As with anything in life, It’s always good to know what you’re getting when booking your wedding photographer. Not only do you need to consider the quality of their work, their style, and fun little details like printing rights – but you really need to consider what you do and don’t need.
To the point of this article – I’m often asked by brides and grooms how many photographers a couple needs for their day, and it’s a topic worth some thought. The long and short of this writing?
I really think you only need only one.
A Little Disclaimer
Let me say this up front – This isn’t just a sales pitch for Making the Moment Photography – there are quite a few skilled solo photographers out in the area – and I’m a big fan of their work. Also, please don’t misunderstand, often times a solo photographer like myself might have an assistant with us (it’s always great having someone to help with equipment and the little things!), but we choose to not work in pairs.
I write the article because there is a faulty belief that “more photographers = better photography”. Is it true that “more photographers = more photos?” Sure – but not necessarily better.
All that being said, here’s some food for thought.
Safety in numbers?
Many times I’ve seen many local photographers offer dual coverage for a day, in a way of “hedging” their bets on coverage. In this case, their reason for having two photographers is offered because neither of the photographers are solid enough in their craft to be able to ensure quality photography by themselves. If they were, they’d most likely be hired out separately for their own wedding day bookings. Therefore, the thinking is that having two semi-talented photographers might be able to cover the gap in service. At Making the Moment, we believe that one highly qualified photographer is much more effective at providing high end coverage of a day.
Not Really Two Photographers
Here’s a scary problem I see often. Sometimes what a bride and groom are really paying for with the “multiple photographer” package, is really one photographer, accompanied by one or two glorified assistants, or often-times an intern. This isn’t dual coverage at all – this is very much a deceptive way of packaging a single photographer.
Like I said previously – I usually do bring along an intern or an assistant while shooting a wedding. But a bride and groom are never paying for this. I’m a huge fan of photography education, and so I offer free assistance-ships from universities. This year I have several young photographers coming with me to weddings all in the name of learning the craft. But in the interest of integrity – I refuse to package this as a “second shooter”, or anything of the type.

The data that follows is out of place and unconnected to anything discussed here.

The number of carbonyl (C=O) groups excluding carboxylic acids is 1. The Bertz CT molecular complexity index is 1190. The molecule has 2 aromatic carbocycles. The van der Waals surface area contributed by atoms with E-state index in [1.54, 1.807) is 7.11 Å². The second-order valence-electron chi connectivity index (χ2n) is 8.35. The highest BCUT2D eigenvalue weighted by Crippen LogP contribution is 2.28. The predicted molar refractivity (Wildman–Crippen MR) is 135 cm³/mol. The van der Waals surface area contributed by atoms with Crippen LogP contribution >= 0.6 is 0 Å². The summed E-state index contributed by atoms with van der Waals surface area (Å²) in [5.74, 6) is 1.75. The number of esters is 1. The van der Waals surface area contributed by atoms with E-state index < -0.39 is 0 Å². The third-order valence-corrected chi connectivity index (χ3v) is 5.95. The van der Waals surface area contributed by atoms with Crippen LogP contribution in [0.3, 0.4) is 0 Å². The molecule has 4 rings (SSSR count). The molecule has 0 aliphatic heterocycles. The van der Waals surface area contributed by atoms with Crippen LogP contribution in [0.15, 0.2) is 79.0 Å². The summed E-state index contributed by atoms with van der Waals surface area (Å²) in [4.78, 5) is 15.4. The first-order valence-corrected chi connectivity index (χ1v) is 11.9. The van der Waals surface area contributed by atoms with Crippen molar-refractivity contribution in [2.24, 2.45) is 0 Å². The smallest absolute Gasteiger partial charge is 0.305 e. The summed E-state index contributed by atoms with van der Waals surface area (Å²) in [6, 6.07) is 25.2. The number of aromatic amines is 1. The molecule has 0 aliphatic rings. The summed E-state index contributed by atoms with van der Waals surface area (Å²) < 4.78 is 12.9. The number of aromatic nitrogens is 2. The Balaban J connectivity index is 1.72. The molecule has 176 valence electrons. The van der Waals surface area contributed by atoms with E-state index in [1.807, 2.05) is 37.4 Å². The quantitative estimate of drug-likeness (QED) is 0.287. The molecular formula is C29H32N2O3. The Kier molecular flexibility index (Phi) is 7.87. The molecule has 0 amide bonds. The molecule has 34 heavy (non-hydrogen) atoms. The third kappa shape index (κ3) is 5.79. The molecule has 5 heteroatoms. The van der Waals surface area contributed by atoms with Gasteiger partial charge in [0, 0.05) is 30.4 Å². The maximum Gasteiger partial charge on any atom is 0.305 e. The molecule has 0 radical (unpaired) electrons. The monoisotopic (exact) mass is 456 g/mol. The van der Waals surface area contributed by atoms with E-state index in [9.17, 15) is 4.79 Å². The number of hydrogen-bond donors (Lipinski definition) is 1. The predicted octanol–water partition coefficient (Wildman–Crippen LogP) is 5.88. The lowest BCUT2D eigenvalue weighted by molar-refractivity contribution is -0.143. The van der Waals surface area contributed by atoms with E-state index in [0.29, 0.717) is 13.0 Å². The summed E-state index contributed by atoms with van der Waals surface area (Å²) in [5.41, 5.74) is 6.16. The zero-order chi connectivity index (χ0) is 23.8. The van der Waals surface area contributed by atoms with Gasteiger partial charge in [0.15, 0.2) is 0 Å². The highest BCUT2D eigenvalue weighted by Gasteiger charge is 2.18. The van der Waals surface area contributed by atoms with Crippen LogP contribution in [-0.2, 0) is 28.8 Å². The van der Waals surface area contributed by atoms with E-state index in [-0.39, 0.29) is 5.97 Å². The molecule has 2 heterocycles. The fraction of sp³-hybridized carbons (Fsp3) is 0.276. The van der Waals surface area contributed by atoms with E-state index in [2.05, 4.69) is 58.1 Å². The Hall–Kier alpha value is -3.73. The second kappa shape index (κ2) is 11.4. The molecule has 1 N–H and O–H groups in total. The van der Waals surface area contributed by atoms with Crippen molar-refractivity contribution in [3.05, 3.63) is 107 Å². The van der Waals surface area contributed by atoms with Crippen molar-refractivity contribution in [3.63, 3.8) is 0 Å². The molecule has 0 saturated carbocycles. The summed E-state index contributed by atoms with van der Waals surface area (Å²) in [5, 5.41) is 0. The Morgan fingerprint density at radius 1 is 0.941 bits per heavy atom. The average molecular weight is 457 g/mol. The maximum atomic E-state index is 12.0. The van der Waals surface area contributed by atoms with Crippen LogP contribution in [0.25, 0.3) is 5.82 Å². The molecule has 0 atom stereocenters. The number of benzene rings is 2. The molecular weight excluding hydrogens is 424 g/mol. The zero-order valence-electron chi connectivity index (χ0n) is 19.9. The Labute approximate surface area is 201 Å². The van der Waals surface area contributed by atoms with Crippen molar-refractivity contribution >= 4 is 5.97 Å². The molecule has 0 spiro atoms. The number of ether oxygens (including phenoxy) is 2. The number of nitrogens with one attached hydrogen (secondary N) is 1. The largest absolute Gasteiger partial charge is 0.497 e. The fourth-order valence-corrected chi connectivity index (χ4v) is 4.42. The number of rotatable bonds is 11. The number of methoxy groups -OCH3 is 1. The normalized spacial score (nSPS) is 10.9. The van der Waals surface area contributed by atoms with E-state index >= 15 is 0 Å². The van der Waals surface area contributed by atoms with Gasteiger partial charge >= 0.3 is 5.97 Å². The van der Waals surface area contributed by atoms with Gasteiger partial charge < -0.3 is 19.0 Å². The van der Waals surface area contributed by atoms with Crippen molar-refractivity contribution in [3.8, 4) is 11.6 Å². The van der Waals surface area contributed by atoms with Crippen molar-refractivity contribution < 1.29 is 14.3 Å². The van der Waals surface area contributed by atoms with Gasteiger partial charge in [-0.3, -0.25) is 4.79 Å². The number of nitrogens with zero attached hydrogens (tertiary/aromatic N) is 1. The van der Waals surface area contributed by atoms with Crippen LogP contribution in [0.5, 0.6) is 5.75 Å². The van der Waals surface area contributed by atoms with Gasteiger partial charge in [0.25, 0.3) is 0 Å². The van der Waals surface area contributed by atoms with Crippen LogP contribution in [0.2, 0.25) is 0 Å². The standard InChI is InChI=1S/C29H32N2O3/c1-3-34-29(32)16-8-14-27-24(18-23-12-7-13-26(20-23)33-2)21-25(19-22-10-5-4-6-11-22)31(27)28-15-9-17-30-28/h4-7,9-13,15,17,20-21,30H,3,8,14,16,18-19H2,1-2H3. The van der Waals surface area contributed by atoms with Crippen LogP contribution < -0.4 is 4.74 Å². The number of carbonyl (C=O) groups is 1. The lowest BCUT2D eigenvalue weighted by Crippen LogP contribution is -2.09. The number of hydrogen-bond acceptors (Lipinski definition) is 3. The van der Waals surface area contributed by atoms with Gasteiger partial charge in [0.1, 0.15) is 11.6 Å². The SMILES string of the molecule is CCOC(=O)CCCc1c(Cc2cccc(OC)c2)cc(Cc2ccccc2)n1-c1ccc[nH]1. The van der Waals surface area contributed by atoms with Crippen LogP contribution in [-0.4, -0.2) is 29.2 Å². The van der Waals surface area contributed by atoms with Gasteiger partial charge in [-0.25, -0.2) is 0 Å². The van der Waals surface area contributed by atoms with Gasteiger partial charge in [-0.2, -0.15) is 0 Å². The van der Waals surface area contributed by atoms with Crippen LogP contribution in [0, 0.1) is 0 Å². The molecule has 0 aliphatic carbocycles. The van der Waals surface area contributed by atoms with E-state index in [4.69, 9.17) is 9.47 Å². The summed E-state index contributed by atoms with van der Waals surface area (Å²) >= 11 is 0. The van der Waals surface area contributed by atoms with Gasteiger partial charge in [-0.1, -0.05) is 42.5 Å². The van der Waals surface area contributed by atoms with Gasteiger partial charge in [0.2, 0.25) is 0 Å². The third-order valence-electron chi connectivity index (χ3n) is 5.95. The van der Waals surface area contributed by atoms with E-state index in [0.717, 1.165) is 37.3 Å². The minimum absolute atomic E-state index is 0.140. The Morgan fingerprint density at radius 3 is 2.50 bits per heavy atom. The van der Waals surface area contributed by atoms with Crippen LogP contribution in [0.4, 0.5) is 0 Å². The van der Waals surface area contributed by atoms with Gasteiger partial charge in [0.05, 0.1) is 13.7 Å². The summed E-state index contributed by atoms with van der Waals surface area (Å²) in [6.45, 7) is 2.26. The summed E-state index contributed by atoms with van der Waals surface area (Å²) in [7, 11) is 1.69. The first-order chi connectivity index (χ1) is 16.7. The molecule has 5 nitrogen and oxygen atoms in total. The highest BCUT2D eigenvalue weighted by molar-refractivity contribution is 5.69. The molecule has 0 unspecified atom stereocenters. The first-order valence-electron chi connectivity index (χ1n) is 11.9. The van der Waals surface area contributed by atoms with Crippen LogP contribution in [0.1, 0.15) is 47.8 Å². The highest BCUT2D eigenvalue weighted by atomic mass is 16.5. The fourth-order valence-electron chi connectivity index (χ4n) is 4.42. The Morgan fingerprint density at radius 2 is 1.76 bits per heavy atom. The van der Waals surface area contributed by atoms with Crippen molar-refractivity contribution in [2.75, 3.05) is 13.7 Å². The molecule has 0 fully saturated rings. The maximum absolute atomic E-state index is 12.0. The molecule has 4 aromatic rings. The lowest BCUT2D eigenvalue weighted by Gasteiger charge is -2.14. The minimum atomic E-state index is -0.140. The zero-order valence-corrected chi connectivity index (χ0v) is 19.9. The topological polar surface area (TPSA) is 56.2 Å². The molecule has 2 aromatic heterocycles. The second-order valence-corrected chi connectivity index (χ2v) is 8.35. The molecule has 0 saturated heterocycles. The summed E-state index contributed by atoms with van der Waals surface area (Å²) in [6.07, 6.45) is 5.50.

Of course – that’s not true of every photography company that offers two (or more) photographer coverage. To be completely fair – some photogs just love shooting together, and have built their own style around working together. I truly respect this particular type of “group photography coverage”, but I very rarely see it. More often, I see what I mentioned above.
But I also often see this other scenario of multiple photographer coverage occurring; I call it “carbon-copy coverage.” Sometimes good photographers do work together – but the downside is that they often don’t know how to work well together. Most professional photographers tend to know the right place to be at the right time… having two of them together, usually produces near identical images from each. I’ve seen it – two photographers using the same lens, standing next to each other, and it repeats itself all day long. In the end, the cost is inflated for the bride and groom to get near xerox images on many of their images.
Of course, you’re likely to get a few extra unique shots – it’s bound to happen, and I don’t disagree there. I simply disagree with the waste of talent, and needless added expense when this particular set up happens.
A Bit of a Distraction
One of the most important things I believe about a wedding day is this; it’s not about me. It’s not about the pictures. It’s about the bride and groom – it’s about family, and for many about faith. But it’s never a glorified photo shoot.
And this is a problem that will almost always occur with more than one photographer. Quite often friends and family will be more noticing of the number of photographers roaming around snapping pictures at a frenzied pace, rather than taking in the beauty of the bride on her big day.
One of the most important things about wedding photography is the ability of the photographer to remain candid and unobtrusive. When there is a team of photographers trying to move through a church, it almost always results in a distraction to the main event.
Back to Reason One
As I said – I only think you need one photographer. Let me highlight that – one skilled photographer – a quality photographer who knows how to handle the rhythm and pace of a wedding day. Someone flexible, fun, appropriate, and experienced. Do I think you’ll find that here? Absolutely.
Are there some great photographers out there who work in pairs? Without a doubt, there are a select few of my peers who embrace this approach – and they can pull it off and avoid the hassles above.
So how can you tell if your prospective photographer is talented enough to break away from these obvious missteps? Here are some good questions to ask them.
- Why do you choose to work in pairs?
- Have either of the photographers in my pair ever worked a wedding by themselves?
- If so – can I see the photos from that wedding?
- If not – why not?
- May I see the individual photographers portfolio (versus being grouped together)?
- Are both photographers at the same level of skill?
And there you have it friends – my thoughts on why Making the Moment embraces the single photographer approach, and why I think in many cases it works best. Hopefully you found this helpful and educational!